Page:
It’s warm-weather time, and swimming and playing in pools, lakes, and the ocean are popular ways to enjoy the summer. However, if you, your child, or teen is spending a lot of time in the water, you all may be at greater risk for developing an uncomfortable but common ear condition: Swimmer’s ear.
· trauma (something that we do to our own ear, like a cotton swab in the ear, a bobby pin in the ear, that itch that we just have to scratch somehow, our fingernail where we somehow injure the skin),
SYMPTOMS AND TREATMENT
The main symptom of swimmer’s ear is pain. The skin in the ear canal is very easily injured, and there are a lot of nerve endings in there that can lead to that pain.
But pain is far and away the main thing that you want to think about if you’ve been swimming all day. If you’ve been pushing on your ear and it hurts, you need to see a doctor because without treatment, it usually doesn’t go away on its own.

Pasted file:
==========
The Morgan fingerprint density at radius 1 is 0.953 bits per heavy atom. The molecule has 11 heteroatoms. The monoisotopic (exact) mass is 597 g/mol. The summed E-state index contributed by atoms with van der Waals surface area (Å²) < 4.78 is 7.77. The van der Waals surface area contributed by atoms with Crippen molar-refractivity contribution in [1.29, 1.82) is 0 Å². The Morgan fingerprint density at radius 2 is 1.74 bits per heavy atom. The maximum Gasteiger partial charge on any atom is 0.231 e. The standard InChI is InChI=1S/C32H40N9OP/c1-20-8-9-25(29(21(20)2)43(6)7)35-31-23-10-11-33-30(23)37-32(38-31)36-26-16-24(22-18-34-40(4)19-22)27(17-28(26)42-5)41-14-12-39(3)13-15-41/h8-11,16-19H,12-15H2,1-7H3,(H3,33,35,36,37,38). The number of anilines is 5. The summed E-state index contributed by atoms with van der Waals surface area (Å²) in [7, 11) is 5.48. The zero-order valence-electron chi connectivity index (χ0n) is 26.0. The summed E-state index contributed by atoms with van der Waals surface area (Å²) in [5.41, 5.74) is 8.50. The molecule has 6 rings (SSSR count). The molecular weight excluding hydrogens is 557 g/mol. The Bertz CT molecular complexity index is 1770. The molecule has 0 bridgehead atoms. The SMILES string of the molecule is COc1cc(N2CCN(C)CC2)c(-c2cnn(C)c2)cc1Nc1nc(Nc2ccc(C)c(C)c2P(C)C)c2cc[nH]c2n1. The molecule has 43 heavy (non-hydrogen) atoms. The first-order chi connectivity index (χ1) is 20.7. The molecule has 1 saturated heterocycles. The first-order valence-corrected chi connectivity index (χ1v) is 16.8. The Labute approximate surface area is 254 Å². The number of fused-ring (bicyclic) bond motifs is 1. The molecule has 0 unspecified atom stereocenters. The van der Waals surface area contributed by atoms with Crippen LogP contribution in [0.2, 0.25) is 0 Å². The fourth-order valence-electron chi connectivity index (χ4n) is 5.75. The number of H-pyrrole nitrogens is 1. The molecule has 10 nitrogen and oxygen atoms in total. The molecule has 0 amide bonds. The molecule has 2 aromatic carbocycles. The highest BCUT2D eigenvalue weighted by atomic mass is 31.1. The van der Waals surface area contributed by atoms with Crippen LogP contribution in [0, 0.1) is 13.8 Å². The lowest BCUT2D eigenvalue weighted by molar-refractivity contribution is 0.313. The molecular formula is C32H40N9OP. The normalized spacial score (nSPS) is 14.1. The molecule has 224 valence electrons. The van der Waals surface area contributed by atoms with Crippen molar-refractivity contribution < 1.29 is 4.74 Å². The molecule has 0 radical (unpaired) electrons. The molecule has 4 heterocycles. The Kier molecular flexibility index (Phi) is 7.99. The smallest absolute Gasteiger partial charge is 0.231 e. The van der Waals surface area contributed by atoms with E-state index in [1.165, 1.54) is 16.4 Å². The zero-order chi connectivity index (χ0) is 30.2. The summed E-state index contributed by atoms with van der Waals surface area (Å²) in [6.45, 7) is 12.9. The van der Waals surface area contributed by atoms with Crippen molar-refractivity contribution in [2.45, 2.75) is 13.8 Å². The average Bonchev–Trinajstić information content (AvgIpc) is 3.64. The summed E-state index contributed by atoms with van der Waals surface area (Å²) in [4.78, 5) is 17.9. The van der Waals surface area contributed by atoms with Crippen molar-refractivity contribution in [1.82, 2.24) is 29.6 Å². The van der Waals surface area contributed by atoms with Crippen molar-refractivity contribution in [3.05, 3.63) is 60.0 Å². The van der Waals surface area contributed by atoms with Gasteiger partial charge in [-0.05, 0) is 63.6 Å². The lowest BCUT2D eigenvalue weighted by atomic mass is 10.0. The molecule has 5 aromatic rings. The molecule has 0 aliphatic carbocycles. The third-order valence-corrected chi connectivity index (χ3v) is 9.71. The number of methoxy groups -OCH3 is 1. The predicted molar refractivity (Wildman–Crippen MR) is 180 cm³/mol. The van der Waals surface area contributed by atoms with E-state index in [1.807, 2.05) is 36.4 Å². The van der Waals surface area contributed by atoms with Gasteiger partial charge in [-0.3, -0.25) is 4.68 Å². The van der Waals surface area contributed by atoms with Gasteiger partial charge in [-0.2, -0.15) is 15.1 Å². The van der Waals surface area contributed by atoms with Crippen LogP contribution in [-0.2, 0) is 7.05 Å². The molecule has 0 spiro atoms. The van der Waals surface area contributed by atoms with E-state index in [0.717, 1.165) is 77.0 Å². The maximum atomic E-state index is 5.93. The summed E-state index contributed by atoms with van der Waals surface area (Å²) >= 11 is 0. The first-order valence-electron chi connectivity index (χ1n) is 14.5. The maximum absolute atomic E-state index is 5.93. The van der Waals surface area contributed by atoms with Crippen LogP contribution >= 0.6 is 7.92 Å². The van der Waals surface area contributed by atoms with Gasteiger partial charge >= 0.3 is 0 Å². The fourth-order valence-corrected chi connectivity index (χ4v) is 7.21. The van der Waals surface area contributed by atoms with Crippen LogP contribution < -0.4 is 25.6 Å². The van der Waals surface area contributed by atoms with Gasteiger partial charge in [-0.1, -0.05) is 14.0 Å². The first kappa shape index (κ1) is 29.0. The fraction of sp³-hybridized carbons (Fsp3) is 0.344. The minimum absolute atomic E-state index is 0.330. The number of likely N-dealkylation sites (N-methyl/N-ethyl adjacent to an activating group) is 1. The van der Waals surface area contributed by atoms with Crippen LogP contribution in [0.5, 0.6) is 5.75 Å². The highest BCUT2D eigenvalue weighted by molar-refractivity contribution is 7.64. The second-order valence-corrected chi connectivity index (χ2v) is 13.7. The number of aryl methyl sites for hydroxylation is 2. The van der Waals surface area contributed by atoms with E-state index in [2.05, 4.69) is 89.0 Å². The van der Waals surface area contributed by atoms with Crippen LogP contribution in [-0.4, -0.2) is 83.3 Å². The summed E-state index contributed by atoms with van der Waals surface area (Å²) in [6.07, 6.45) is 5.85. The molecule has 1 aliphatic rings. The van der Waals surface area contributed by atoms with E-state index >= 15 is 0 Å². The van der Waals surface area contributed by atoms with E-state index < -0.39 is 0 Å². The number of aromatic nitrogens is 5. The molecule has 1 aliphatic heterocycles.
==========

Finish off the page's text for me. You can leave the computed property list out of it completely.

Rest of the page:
The mainstay of treating swimmer’s ear is cleaning out the ear canal, and placing antibiotic drops. You don’t need an oral antibiotic.
PREVENTING SWIMMER’S EAR
Swimmer’s ear can be prevented by controlling the two things that we can prevent:
· trauma to the ear canal.
We can control moisture by mixing up our own home solution of clear vinegar and alcohol, and putting a drop or two in after we swim. However, do not put this into your ear if you have a hole in your eardrum or tubes in your ear, because it will burn. There are similar over-the-counter products if you’re not comfortable mixing up your own alcohol and vinegar solutions.
One of the most important things to NOT do when you have swimmer’s ear is to traumatize the ear. Don’t pick up a cotton swab or bobby pin or anything pointed and sharp, when you have that itchy feeling. Don’t stick anything into the ear and start scratching, because all you’re going to do is create more swelling and more pain.